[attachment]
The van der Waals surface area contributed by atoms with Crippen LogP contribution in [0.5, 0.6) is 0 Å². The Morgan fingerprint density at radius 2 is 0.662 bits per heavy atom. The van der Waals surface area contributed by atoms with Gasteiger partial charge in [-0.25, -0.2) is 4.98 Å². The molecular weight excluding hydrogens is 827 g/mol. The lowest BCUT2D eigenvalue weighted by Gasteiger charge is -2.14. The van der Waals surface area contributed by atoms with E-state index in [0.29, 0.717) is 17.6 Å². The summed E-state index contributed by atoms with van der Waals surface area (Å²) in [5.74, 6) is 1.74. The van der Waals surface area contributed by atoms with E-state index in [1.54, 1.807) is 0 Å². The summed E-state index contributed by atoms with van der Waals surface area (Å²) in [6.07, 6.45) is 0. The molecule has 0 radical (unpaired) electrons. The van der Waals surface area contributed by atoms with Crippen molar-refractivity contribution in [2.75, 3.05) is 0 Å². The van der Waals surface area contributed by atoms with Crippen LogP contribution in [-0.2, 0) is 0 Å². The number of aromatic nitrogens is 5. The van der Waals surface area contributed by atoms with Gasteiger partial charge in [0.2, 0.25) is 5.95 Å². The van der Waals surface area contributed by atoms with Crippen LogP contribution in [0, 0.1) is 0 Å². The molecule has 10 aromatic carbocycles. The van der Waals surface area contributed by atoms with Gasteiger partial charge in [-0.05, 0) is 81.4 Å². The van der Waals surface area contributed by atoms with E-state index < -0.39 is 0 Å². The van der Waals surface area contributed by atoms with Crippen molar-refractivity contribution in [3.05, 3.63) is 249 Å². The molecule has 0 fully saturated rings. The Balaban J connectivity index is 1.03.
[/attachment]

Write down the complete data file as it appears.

The van der Waals surface area contributed by atoms with Crippen LogP contribution in [0.5, 0.6) is 0 Å². The Morgan fingerprint density at radius 2 is 0.662 bits per heavy atom. The van der Waals surface area contributed by atoms with Gasteiger partial charge in [-0.25, -0.2) is 4.98 Å². The molecular weight excluding hydrogens is 827 g/mol. The lowest BCUT2D eigenvalue weighted by Gasteiger charge is -2.14. The van der Waals surface area contributed by atoms with E-state index in [0.29, 0.717) is 17.6 Å². The summed E-state index contributed by atoms with van der Waals surface area (Å²) in [5.74, 6) is 1.74. The van der Waals surface area contributed by atoms with E-state index in [1.54, 1.807) is 0 Å². The summed E-state index contributed by atoms with van der Waals surface area (Å²) in [6.07, 6.45) is 0. The molecule has 0 radical (unpaired) electrons. The van der Waals surface area contributed by atoms with Crippen molar-refractivity contribution in [2.75, 3.05) is 0 Å². The van der Waals surface area contributed by atoms with Crippen LogP contribution in [-0.2, 0) is 0 Å². The number of aromatic nitrogens is 5. The van der Waals surface area contributed by atoms with Gasteiger partial charge in [0.2, 0.25) is 5.95 Å². The van der Waals surface area contributed by atoms with Crippen LogP contribution in [0, 0.1) is 0 Å². The molecule has 10 aromatic carbocycles. The van der Waals surface area contributed by atoms with Gasteiger partial charge in [-0.05, 0) is 81.4 Å². The van der Waals surface area contributed by atoms with E-state index < -0.39 is 0 Å². The van der Waals surface area contributed by atoms with Crippen molar-refractivity contribution in [3.05, 3.63) is 249 Å². The molecule has 0 fully saturated rings. The Balaban J connectivity index is 1.03.